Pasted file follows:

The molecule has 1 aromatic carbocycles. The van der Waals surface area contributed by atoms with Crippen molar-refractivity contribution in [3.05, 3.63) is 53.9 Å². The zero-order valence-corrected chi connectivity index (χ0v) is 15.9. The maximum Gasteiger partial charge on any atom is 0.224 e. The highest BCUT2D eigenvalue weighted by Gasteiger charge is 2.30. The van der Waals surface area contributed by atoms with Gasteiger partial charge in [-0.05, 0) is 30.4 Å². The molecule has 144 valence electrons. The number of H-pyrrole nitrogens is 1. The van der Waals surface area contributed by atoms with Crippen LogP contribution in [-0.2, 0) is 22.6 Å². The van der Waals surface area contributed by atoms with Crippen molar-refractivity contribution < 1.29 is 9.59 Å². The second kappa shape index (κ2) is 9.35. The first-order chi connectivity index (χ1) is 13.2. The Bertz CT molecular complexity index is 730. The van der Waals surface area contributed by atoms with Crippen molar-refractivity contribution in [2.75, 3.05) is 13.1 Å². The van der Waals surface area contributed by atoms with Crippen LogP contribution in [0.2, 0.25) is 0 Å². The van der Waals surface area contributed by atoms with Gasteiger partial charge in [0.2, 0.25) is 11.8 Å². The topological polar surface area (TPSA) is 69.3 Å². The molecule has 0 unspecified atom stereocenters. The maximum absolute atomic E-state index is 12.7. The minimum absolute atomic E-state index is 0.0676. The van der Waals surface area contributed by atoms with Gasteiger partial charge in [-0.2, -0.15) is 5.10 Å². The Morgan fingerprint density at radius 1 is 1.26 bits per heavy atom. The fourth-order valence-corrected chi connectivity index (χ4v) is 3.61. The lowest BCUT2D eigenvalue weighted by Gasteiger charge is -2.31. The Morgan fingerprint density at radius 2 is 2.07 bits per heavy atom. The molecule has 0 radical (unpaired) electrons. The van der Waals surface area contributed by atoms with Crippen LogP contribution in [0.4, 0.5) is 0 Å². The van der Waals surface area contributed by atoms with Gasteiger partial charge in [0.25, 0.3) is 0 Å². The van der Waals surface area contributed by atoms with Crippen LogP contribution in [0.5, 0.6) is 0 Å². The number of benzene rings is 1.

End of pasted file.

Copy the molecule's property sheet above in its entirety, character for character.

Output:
The molecule has 1 aromatic carbocycles. The van der Waals surface area contributed by atoms with Crippen molar-refractivity contribution in [3.05, 3.63) is 53.9 Å². The zero-order valence-corrected chi connectivity index (χ0v) is 15.9. The maximum Gasteiger partial charge on any atom is 0.224 e. The highest BCUT2D eigenvalue weighted by Gasteiger charge is 2.30. The van der Waals surface area contributed by atoms with Gasteiger partial charge in [-0.05, 0) is 30.4 Å². The molecule has 144 valence electrons. The number of H-pyrrole nitrogens is 1. The van der Waals surface area contributed by atoms with Crippen LogP contribution in [-0.2, 0) is 22.6 Å². The van der Waals surface area contributed by atoms with Crippen molar-refractivity contribution < 1.29 is 9.59 Å². The second kappa shape index (κ2) is 9.35. The first-order chi connectivity index (χ1) is 13.2. The Bertz CT molecular complexity index is 730. The van der Waals surface area contributed by atoms with Crippen molar-refractivity contribution in [2.75, 3.05) is 13.1 Å². The van der Waals surface area contributed by atoms with Crippen LogP contribution in [0.2, 0.25) is 0 Å². The van der Waals surface area contributed by atoms with Gasteiger partial charge in [0.2, 0.25) is 11.8 Å². The topological polar surface area (TPSA) is 69.3 Å². The molecule has 0 unspecified atom stereocenters. The maximum absolute atomic E-state index is 12.7. The minimum absolute atomic E-state index is 0.0676. The van der Waals surface area contributed by atoms with Gasteiger partial charge in [-0.2, -0.15) is 5.10 Å². The Morgan fingerprint density at radius 1 is 1.26 bits per heavy atom. The fourth-order valence-corrected chi connectivity index (χ4v) is 3.61. The lowest BCUT2D eigenvalue weighted by Gasteiger charge is -2.31. The Morgan fingerprint density at radius 2 is 2.07 bits per heavy atom. The molecule has 0 radical (unpaired) electrons. The van der Waals surface area contributed by atoms with Crippen LogP contribution in [0.4, 0.5) is 0 Å². The van der Waals surface area contributed by atoms with Gasteiger partial charge in [0.25, 0.3) is 0 Å². The van der Waals surface area contributed by atoms with Crippen LogP contribution in [0.5, 0.6) is 0 Å². The number of benzene rings is 1.